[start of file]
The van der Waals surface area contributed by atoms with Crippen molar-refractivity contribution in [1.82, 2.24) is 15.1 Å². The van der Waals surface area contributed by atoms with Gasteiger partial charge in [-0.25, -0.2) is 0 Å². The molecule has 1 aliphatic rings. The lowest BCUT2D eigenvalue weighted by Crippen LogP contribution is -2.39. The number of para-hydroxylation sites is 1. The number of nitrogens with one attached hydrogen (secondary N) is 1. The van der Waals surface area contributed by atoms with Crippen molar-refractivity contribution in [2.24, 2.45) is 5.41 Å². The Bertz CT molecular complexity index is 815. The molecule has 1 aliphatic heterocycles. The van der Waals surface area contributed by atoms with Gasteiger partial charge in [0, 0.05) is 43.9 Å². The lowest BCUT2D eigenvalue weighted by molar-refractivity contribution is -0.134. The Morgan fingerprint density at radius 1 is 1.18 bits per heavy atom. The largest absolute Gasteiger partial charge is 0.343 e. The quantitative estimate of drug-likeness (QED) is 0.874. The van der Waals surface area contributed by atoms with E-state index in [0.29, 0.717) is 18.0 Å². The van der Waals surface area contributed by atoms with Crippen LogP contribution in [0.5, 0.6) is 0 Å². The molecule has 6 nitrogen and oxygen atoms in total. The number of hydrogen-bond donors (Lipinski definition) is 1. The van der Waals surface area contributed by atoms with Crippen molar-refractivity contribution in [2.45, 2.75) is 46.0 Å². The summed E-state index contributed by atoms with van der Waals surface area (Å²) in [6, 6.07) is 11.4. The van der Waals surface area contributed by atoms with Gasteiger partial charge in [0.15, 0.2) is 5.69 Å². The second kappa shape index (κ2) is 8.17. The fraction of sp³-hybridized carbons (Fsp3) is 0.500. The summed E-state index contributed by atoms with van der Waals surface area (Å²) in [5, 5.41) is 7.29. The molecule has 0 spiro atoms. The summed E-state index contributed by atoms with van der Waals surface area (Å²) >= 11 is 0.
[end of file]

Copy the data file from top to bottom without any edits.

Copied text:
The van der Waals surface area contributed by atoms with Crippen molar-refractivity contribution in [1.82, 2.24) is 15.1 Å². The van der Waals surface area contributed by atoms with Gasteiger partial charge in [-0.25, -0.2) is 0 Å². The molecule has 1 aliphatic rings. The lowest BCUT2D eigenvalue weighted by Crippen LogP contribution is -2.39. The number of para-hydroxylation sites is 1. The number of nitrogens with one attached hydrogen (secondary N) is 1. The van der Waals surface area contributed by atoms with Crippen molar-refractivity contribution in [2.24, 2.45) is 5.41 Å². The Bertz CT molecular complexity index is 815. The molecule has 1 aliphatic heterocycles. The van der Waals surface area contributed by atoms with Gasteiger partial charge in [0, 0.05) is 43.9 Å². The lowest BCUT2D eigenvalue weighted by molar-refractivity contribution is -0.134. The Morgan fingerprint density at radius 1 is 1.18 bits per heavy atom. The largest absolute Gasteiger partial charge is 0.343 e. The quantitative estimate of drug-likeness (QED) is 0.874. The van der Waals surface area contributed by atoms with E-state index in [0.29, 0.717) is 18.0 Å². The van der Waals surface area contributed by atoms with Crippen LogP contribution in [0.5, 0.6) is 0 Å². The molecule has 6 nitrogen and oxygen atoms in total. The number of hydrogen-bond donors (Lipinski definition) is 1. The van der Waals surface area contributed by atoms with Crippen molar-refractivity contribution in [2.45, 2.75) is 46.0 Å². The summed E-state index contributed by atoms with van der Waals surface area (Å²) in [6, 6.07) is 11.4. The van der Waals surface area contributed by atoms with Gasteiger partial charge in [0.15, 0.2) is 5.69 Å². The second kappa shape index (κ2) is 8.17. The fraction of sp³-hybridized carbons (Fsp3) is 0.500. The summed E-state index contributed by atoms with van der Waals surface area (Å²) in [5, 5.41) is 7.29. The molecule has 0 spiro atoms. The summed E-state index contributed by atoms with van der Waals surface area (Å²) >= 11 is 0.